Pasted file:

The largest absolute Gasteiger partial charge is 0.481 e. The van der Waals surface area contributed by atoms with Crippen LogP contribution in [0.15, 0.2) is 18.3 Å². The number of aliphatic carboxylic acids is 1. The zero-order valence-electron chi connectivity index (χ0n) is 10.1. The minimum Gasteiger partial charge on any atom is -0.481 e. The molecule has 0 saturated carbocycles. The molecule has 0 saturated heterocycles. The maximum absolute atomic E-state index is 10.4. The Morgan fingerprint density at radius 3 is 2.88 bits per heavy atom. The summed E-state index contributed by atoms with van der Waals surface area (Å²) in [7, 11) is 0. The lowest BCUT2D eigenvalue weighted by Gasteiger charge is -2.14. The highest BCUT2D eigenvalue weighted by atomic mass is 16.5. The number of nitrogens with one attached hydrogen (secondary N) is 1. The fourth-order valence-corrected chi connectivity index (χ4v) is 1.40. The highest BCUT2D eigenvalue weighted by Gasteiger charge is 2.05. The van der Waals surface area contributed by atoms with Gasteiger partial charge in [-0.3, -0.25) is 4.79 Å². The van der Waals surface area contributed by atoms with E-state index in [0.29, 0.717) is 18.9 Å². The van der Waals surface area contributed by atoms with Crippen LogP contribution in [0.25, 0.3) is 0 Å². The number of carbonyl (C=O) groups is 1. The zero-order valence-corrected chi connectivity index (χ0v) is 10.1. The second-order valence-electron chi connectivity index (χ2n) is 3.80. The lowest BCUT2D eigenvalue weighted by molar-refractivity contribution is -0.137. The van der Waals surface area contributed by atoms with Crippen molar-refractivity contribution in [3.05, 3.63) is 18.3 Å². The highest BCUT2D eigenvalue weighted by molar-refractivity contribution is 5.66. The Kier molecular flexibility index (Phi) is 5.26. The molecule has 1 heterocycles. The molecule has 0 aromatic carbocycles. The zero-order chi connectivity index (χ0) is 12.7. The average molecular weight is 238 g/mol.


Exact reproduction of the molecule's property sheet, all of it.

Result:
The largest absolute Gasteiger partial charge is 0.481 e. The van der Waals surface area contributed by atoms with Crippen LogP contribution in [0.15, 0.2) is 18.3 Å². The number of aliphatic carboxylic acids is 1. The zero-order valence-electron chi connectivity index (χ0n) is 10.1. The minimum Gasteiger partial charge on any atom is -0.481 e. The molecule has 0 saturated carbocycles. The molecule has 0 saturated heterocycles. The maximum absolute atomic E-state index is 10.4. The Morgan fingerprint density at radius 3 is 2.88 bits per heavy atom. The summed E-state index contributed by atoms with van der Waals surface area (Å²) in [7, 11) is 0. The lowest BCUT2D eigenvalue weighted by Gasteiger charge is -2.14. The highest BCUT2D eigenvalue weighted by atomic mass is 16.5. The number of nitrogens with one attached hydrogen (secondary N) is 1. The fourth-order valence-corrected chi connectivity index (χ4v) is 1.40. The highest BCUT2D eigenvalue weighted by Gasteiger charge is 2.05. The van der Waals surface area contributed by atoms with Gasteiger partial charge in [-0.3, -0.25) is 4.79 Å². The van der Waals surface area contributed by atoms with E-state index in [0.29, 0.717) is 18.9 Å². The van der Waals surface area contributed by atoms with Crippen LogP contribution in [0.25, 0.3) is 0 Å². The number of carbonyl (C=O) groups is 1. The zero-order valence-corrected chi connectivity index (χ0v) is 10.1. The second-order valence-electron chi connectivity index (χ2n) is 3.80. The lowest BCUT2D eigenvalue weighted by molar-refractivity contribution is -0.137. The van der Waals surface area contributed by atoms with Crippen molar-refractivity contribution in [3.05, 3.63) is 18.3 Å². The highest BCUT2D eigenvalue weighted by molar-refractivity contribution is 5.66. The Kier molecular flexibility index (Phi) is 5.26. The molecule has 1 heterocycles. The molecule has 0 aromatic carbocycles. The zero-order chi connectivity index (χ0) is 12.7. The average molecular weight is 238 g/mol.